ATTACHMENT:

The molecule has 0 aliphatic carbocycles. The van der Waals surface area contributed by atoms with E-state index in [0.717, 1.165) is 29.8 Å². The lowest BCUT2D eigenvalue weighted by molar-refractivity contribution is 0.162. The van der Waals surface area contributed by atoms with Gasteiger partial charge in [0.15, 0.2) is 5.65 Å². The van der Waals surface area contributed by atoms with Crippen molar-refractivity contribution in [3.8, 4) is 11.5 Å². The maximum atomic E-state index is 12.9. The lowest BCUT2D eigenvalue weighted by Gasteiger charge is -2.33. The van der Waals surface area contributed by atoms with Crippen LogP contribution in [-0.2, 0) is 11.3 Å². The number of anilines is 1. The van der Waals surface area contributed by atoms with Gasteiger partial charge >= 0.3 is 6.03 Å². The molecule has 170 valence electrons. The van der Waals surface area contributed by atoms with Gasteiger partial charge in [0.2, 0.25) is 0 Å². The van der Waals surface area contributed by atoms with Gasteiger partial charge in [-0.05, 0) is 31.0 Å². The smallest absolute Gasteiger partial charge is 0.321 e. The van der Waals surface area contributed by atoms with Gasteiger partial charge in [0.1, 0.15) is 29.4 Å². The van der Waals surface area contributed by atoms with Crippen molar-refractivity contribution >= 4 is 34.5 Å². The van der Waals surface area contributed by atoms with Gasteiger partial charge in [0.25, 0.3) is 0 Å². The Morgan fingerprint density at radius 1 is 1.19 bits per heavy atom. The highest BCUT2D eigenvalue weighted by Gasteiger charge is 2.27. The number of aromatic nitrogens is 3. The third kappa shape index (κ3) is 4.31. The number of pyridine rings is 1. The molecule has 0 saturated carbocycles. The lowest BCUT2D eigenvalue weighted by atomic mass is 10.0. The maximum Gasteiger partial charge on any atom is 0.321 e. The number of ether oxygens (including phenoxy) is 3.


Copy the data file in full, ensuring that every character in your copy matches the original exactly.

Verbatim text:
The molecule has 0 aliphatic carbocycles. The van der Waals surface area contributed by atoms with E-state index in [0.717, 1.165) is 29.8 Å². The lowest BCUT2D eigenvalue weighted by molar-refractivity contribution is 0.162. The van der Waals surface area contributed by atoms with Gasteiger partial charge in [0.15, 0.2) is 5.65 Å². The van der Waals surface area contributed by atoms with Crippen molar-refractivity contribution in [3.8, 4) is 11.5 Å². The maximum atomic E-state index is 12.9. The lowest BCUT2D eigenvalue weighted by Gasteiger charge is -2.33. The van der Waals surface area contributed by atoms with Crippen LogP contribution in [-0.2, 0) is 11.3 Å². The number of anilines is 1. The van der Waals surface area contributed by atoms with Gasteiger partial charge >= 0.3 is 6.03 Å². The molecule has 170 valence electrons. The van der Waals surface area contributed by atoms with Gasteiger partial charge in [0.2, 0.25) is 0 Å². The van der Waals surface area contributed by atoms with Gasteiger partial charge in [-0.05, 0) is 31.0 Å². The smallest absolute Gasteiger partial charge is 0.321 e. The van der Waals surface area contributed by atoms with Gasteiger partial charge in [0.1, 0.15) is 29.4 Å². The van der Waals surface area contributed by atoms with Crippen molar-refractivity contribution >= 4 is 34.5 Å². The van der Waals surface area contributed by atoms with Gasteiger partial charge in [0.25, 0.3) is 0 Å². The Morgan fingerprint density at radius 1 is 1.19 bits per heavy atom. The highest BCUT2D eigenvalue weighted by Gasteiger charge is 2.27. The number of aromatic nitrogens is 3. The third kappa shape index (κ3) is 4.31. The number of pyridine rings is 1. The molecule has 0 saturated carbocycles. The lowest BCUT2D eigenvalue weighted by atomic mass is 10.0. The maximum Gasteiger partial charge on any atom is 0.321 e. The number of ether oxygens (including phenoxy) is 3.